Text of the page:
4. With the Table selected, enter a meaningful name for the Table using the Table Name control in the Properties group.

Figure J

Figure I

Create the Table.

Although Excel automatically assigns a range name to a Table, you can't directly reference the object as a validation control's source list. But there is an easy workaround—reference the Table as a second named range, as follows:

  1. Click the Formulas tab.
  2. In the Defined Names group, click Define Name.
  3. In the resulting dialog, enter a name for the list.
  4. In the Refers To control, reference the Table by name (Figure K). The [Chocolates List] reference is the column (in the Table) that contains the list of input values.

Figure K

Figure K

Reference the Table.

Next, build the validation control as you normally would but reference the second named range, ChocolatesList, as shown in Figure L. Updating the Table automatically updates the validation list, as you can see in Figure M. After adding Carob to a new row in the Table and sorting the column, the validation list displays an updated and sorted list. The Table solution took little setup and little specialized knowledge.

Figure L

Figure M

Reference the Table range.

Figure M

Figure N

Updating the Table updates the validation list.

Quick tip

You might have noticed in Figure M that the cell with the validation control is easily visible because of its bright Fill color. This is an easy way to help users find these controls. Unless the validation control cell is selected, the cell looks like all the rest.

SEE: Create a quick and effective dashboard using Excel's PivotChart and Slicer objects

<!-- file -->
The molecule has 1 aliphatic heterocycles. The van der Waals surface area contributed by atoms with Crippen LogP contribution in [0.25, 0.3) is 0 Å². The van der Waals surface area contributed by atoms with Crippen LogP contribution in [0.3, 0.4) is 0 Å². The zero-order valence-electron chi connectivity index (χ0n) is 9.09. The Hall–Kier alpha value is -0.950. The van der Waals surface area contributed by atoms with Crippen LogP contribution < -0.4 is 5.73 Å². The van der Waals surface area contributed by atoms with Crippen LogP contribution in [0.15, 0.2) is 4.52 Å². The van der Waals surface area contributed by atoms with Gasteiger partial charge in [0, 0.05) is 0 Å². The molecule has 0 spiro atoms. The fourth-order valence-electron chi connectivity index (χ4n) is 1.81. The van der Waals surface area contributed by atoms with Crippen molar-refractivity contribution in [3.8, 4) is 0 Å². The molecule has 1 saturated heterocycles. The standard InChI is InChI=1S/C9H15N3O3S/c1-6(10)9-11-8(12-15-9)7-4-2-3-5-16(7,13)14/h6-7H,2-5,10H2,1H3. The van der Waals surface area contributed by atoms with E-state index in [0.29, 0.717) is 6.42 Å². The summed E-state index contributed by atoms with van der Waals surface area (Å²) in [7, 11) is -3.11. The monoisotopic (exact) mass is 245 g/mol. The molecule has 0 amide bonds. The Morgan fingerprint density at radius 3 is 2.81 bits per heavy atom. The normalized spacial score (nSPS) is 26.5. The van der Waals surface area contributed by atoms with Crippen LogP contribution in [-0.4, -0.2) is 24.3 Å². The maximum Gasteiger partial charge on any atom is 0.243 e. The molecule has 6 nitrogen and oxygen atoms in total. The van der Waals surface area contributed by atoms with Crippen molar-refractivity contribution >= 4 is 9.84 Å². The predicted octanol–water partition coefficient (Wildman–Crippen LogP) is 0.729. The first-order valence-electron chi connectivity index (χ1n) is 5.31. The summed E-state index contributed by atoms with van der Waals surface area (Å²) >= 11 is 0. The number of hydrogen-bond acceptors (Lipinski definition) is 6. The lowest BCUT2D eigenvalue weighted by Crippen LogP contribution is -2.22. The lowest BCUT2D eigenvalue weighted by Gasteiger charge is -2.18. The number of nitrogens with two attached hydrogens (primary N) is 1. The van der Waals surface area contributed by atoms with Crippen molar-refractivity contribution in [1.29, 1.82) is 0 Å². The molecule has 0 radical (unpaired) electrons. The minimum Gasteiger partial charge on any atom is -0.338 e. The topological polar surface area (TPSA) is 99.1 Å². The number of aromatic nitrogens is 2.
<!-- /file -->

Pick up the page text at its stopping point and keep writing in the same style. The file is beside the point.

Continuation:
Next month

Knowing the basics open up the possibilities for using Data Validation to protect the validity of your data and therefore, the validity of your application. In this article, you learned how to create a validation control and how to update its list by using a dynamic source. Over the next few months, we'll expand on the basics with some more advanced topics:

  • How to alphabetize a list using VBA
  • How to display a default item at the top of the list
  • How to populate a validation list with symbols
  • How to support business rules using VBA
  • How to make the dropdown list temporarily wider
  • How to zoom in on the validation list

Send me your question about Office

I answer readers' questions when I can, but there's no guarantee. Don't send files unless requested; initial requests for help that arrive with attached files will be deleted unread. When contacting me, be as specific as possible. For example, "Please troubleshoot my workbook and fix what's wrong" probably won't get a response, but "Can you tell me why this formula isn't returning the expected results?" might. Please mention the app and version that you're using. I'm not reimbursed by TechRepublic for my time or expertise when helping readers, nor do I ask for a fee from readers I help. You can contact me at susansalesharkins@gmail.com.

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About Susan Harkins

Susan Sales Harkins is an IT consultant, specializing in desktop solutions. Previously, she was editor in chief for The Cobb Group, the world's largest publisher of technical journals.